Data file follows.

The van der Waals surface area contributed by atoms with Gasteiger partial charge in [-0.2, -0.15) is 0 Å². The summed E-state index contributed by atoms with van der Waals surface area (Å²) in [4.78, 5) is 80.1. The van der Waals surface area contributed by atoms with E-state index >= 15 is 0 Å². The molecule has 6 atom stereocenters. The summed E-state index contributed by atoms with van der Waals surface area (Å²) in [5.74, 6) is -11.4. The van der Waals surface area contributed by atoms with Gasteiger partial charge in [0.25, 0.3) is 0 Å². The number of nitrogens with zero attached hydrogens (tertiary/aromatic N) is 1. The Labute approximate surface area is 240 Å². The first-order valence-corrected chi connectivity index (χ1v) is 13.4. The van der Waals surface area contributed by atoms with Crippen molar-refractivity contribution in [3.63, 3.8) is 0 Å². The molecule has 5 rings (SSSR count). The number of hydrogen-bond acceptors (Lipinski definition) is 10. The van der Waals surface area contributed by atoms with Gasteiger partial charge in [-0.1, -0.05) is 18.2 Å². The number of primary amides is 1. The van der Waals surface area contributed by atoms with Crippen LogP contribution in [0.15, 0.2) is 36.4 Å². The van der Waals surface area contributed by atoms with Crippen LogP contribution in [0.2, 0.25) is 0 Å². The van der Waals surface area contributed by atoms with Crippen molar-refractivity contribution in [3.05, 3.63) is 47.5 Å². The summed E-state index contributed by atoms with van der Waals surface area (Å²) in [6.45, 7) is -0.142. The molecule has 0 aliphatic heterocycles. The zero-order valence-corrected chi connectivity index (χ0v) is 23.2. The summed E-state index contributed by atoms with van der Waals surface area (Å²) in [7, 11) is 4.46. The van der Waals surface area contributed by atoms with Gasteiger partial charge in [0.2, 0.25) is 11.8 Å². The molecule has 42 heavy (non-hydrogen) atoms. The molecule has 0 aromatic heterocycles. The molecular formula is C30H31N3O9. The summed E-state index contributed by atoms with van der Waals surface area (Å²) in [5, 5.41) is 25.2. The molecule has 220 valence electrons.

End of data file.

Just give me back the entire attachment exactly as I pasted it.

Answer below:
The van der Waals surface area contributed by atoms with Gasteiger partial charge in [-0.2, -0.15) is 0 Å². The summed E-state index contributed by atoms with van der Waals surface area (Å²) in [4.78, 5) is 80.1. The van der Waals surface area contributed by atoms with E-state index >= 15 is 0 Å². The molecule has 6 atom stereocenters. The summed E-state index contributed by atoms with van der Waals surface area (Å²) in [5.74, 6) is -11.4. The van der Waals surface area contributed by atoms with Gasteiger partial charge in [0.25, 0.3) is 0 Å². The number of nitrogens with zero attached hydrogens (tertiary/aromatic N) is 1. The Labute approximate surface area is 240 Å². The first-order valence-corrected chi connectivity index (χ1v) is 13.4. The van der Waals surface area contributed by atoms with Crippen molar-refractivity contribution in [3.63, 3.8) is 0 Å². The molecule has 5 rings (SSSR count). The number of hydrogen-bond acceptors (Lipinski definition) is 10. The van der Waals surface area contributed by atoms with Gasteiger partial charge in [-0.1, -0.05) is 18.2 Å². The number of primary amides is 1. The van der Waals surface area contributed by atoms with Crippen LogP contribution in [0.15, 0.2) is 36.4 Å². The van der Waals surface area contributed by atoms with Crippen LogP contribution in [0.2, 0.25) is 0 Å². The van der Waals surface area contributed by atoms with Crippen molar-refractivity contribution in [3.05, 3.63) is 47.5 Å². The summed E-state index contributed by atoms with van der Waals surface area (Å²) in [6.45, 7) is -0.142. The molecule has 0 aliphatic heterocycles. The zero-order valence-corrected chi connectivity index (χ0v) is 23.2. The summed E-state index contributed by atoms with van der Waals surface area (Å²) in [7, 11) is 4.46. The van der Waals surface area contributed by atoms with Gasteiger partial charge in [0.2, 0.25) is 11.8 Å². The molecule has 42 heavy (non-hydrogen) atoms. The molecule has 0 aromatic heterocycles. The molecular formula is C30H31N3O9. The summed E-state index contributed by atoms with van der Waals surface area (Å²) in [5, 5.41) is 25.2. The molecule has 220 valence electrons.